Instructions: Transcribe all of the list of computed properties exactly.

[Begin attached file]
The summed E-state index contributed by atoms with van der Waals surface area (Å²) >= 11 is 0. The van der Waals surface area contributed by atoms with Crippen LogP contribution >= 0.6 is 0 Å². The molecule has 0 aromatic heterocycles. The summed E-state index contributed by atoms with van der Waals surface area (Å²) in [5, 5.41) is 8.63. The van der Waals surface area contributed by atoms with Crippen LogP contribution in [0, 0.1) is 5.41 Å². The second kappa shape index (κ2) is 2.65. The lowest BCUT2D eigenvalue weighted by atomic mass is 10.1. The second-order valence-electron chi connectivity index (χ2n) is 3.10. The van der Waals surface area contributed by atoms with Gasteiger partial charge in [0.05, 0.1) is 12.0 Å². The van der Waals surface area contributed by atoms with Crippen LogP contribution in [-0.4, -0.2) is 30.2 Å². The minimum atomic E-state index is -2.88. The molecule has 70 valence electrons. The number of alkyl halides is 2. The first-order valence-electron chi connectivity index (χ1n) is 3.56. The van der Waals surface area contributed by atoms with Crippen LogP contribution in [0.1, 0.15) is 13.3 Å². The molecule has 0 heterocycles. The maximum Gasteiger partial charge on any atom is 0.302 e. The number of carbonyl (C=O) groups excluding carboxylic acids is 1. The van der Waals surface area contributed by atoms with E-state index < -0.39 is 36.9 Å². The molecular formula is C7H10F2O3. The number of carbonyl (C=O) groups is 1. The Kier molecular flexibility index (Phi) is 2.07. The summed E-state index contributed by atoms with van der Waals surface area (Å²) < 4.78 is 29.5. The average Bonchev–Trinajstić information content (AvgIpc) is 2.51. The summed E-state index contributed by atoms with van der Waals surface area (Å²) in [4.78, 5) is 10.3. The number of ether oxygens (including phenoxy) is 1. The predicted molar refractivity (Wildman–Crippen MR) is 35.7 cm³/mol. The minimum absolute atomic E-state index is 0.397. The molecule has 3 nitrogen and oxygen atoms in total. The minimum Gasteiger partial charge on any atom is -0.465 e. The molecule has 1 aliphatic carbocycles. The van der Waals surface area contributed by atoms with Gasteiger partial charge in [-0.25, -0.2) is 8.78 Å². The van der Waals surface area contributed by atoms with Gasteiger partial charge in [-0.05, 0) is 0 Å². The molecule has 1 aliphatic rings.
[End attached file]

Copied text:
The summed E-state index contributed by atoms with van der Waals surface area (Å²) >= 11 is 0. The van der Waals surface area contributed by atoms with Crippen LogP contribution >= 0.6 is 0 Å². The molecule has 0 aromatic heterocycles. The summed E-state index contributed by atoms with van der Waals surface area (Å²) in [5, 5.41) is 8.63. The van der Waals surface area contributed by atoms with Crippen LogP contribution in [0, 0.1) is 5.41 Å². The second kappa shape index (κ2) is 2.65. The lowest BCUT2D eigenvalue weighted by atomic mass is 10.1. The second-order valence-electron chi connectivity index (χ2n) is 3.10. The van der Waals surface area contributed by atoms with Gasteiger partial charge in [0.05, 0.1) is 12.0 Å². The van der Waals surface area contributed by atoms with Crippen LogP contribution in [-0.4, -0.2) is 30.2 Å². The minimum atomic E-state index is -2.88. The molecule has 70 valence electrons. The number of alkyl halides is 2. The first-order valence-electron chi connectivity index (χ1n) is 3.56. The van der Waals surface area contributed by atoms with Crippen LogP contribution in [0.1, 0.15) is 13.3 Å². The molecule has 0 heterocycles. The maximum Gasteiger partial charge on any atom is 0.302 e. The number of carbonyl (C=O) groups excluding carboxylic acids is 1. The van der Waals surface area contributed by atoms with E-state index < -0.39 is 36.9 Å². The molecular formula is C7H10F2O3. The number of carbonyl (C=O) groups is 1. The Kier molecular flexibility index (Phi) is 2.07. The summed E-state index contributed by atoms with van der Waals surface area (Å²) < 4.78 is 29.5. The average Bonchev–Trinajstić information content (AvgIpc) is 2.51. The summed E-state index contributed by atoms with van der Waals surface area (Å²) in [4.78, 5) is 10.3. The number of ether oxygens (including phenoxy) is 1. The predicted molar refractivity (Wildman–Crippen MR) is 35.7 cm³/mol. The minimum absolute atomic E-state index is 0.397. The molecule has 3 nitrogen and oxygen atoms in total. The minimum Gasteiger partial charge on any atom is -0.465 e. The molecule has 1 aliphatic carbocycles. The van der Waals surface area contributed by atoms with Gasteiger partial charge in [-0.25, -0.2) is 8.78 Å². The van der Waals surface area contributed by atoms with Gasteiger partial charge in [-0.05, 0) is 0 Å². The molecule has 1 aliphatic rings.